John Randle notes, “The 80 wood-engravings, and some linocuts, some with colour, have made the book a printer’s challenge. John Craig’s use of white space has, as with Britten’s Aldeburgh (2000) and The Locks of the Oxford Canal (1985), been critical, and the asymmetric imposition of type and images is based upon his precise layouts. The resulting double-page spreads can be seen almost as a series of stage sets, introducing us to the often undiscovered delights of a city which he has visited regularly for the past twenty years.

The French-fold binding style is a new departure for us. The pages are left folded at the top edge, enabling us to use a lightweight Zerkall mould-made paper, specially hot-pressed to give an extra sheen for the engravings, and allowing us to print throughout on the smooth side of the paper only.”




The book begins: “This collection of engraved illustrations is by, and for, a Venice amateur. I offer an apology; so much has been produced on the subject that one is wary of taking up yet more space on the shelf . . . and yet . . . there is some impulse that drives people to express, explain, pin down something that no other city possesses. With this in mind – (as Robert Graves puts it) ‘one still stands ready, with a boy’s presumption,/ To court the queen in her high silk pavilion’.

There is (or was) in Venice a bookshop as big as a small house that sells only ‘Venice’ books in which all the history, architecture, paintings, sculpture and topography are most expertly covered by the best authors—living and dead—the competition is enormous. For this reason I have chosen to ignore the better known set pieces and illustrated as an innocent holiday maker wandering—open mouthed—without plan or guide through the small and less known parts of the city.”


Ladies of Letterpress

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“Ladies of Letterpress” was founded in late 2007 and their website opened to the public in January of 2009. It states: “Ladies of Letterpress is an international trade organization for letterpress printers and print enthusiasts. Our mission is to promote the art and craft of letterpress printing and to encourage the voice and vision of women printers. We strive to maintain the cultural legacy of fine press printing while advancing it as a living, contemporary art form as well as a viable commercial printing method. Membership is open to both men and women. This is a community where you can read about our adventures in commercial, fine press, art and zine printing, ask for advice and learn from other printers, share resources, and get inspiration for your own business and work — all for the love of letterpress.”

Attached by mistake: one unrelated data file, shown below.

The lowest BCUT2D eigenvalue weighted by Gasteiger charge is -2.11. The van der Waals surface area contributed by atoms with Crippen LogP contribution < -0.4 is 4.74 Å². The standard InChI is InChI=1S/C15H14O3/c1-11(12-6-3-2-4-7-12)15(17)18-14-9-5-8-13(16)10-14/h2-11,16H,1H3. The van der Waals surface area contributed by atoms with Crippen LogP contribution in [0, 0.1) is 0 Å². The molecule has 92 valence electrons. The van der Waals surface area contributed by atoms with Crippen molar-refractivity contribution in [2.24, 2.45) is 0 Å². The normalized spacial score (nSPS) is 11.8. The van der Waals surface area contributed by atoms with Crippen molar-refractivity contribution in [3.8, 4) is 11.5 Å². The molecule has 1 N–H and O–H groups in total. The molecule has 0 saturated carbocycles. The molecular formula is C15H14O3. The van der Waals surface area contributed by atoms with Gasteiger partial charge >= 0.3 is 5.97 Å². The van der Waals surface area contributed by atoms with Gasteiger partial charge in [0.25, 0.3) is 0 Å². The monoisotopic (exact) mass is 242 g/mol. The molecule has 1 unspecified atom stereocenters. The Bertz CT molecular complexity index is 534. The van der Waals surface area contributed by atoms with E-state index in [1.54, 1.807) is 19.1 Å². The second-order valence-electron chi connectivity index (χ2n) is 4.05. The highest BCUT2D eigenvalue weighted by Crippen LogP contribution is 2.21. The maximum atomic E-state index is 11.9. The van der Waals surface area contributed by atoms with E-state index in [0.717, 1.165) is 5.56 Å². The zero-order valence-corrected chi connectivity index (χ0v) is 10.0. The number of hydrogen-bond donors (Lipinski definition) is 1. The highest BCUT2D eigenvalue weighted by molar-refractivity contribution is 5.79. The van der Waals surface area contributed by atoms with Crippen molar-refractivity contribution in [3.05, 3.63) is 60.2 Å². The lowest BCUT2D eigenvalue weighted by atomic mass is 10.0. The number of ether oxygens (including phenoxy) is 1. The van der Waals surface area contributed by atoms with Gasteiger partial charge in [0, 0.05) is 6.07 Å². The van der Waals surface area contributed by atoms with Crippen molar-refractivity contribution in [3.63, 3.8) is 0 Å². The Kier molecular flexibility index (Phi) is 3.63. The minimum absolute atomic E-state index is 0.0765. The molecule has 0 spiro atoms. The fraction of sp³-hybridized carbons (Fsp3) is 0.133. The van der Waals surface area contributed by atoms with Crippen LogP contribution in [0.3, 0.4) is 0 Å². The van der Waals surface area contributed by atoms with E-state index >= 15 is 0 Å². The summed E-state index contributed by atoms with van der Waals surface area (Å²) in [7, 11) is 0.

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Last year the organization published a huge volume documenting each individual member and offering readers 86 removable posters to enjoy in the book or frame for the wall. This is an important addition to the informative already on the website, which includes videos, activities, jobs, discussions, and publications. A national conference will be held in September. Consider joining!


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Kseniya Thomas and Jessica White, Ladies of Letterpress (New York: Princeton Architectural Press, 2015). Graphic Arts GA2016- in process

Souvenir serviette

coronation napkinThanks to the generous donation of Nancy Armstrong, the Graphic Arts Collection is the proud new owner of a souvenir serviette (paper napkin) from the coronation of King Edward VII, held August 9, 1902. Our collection holds a small number of similar British souvenirs, chiefly from the 1902 event. A few others are posted here:

The napkin has a printed border of red, white and green with the words to the national anthem in the center square. “You are requested,” notes the printed text, “to join in singing ‘The National Anthem’ after dinner,” leading us to believe that this particular napkin was handed out free of charge to attendees of the coronation dinner rather than sold by street hawkers at the price of one penny. According to Michael Twyman, the printing was done by a few London firms who specialized in this genre, including S. Burgess of the Strand and Mathews of Hoxton (this sheet gives no indication of its printer). Thanks to Ms. Armstrong for her contribution to our collection.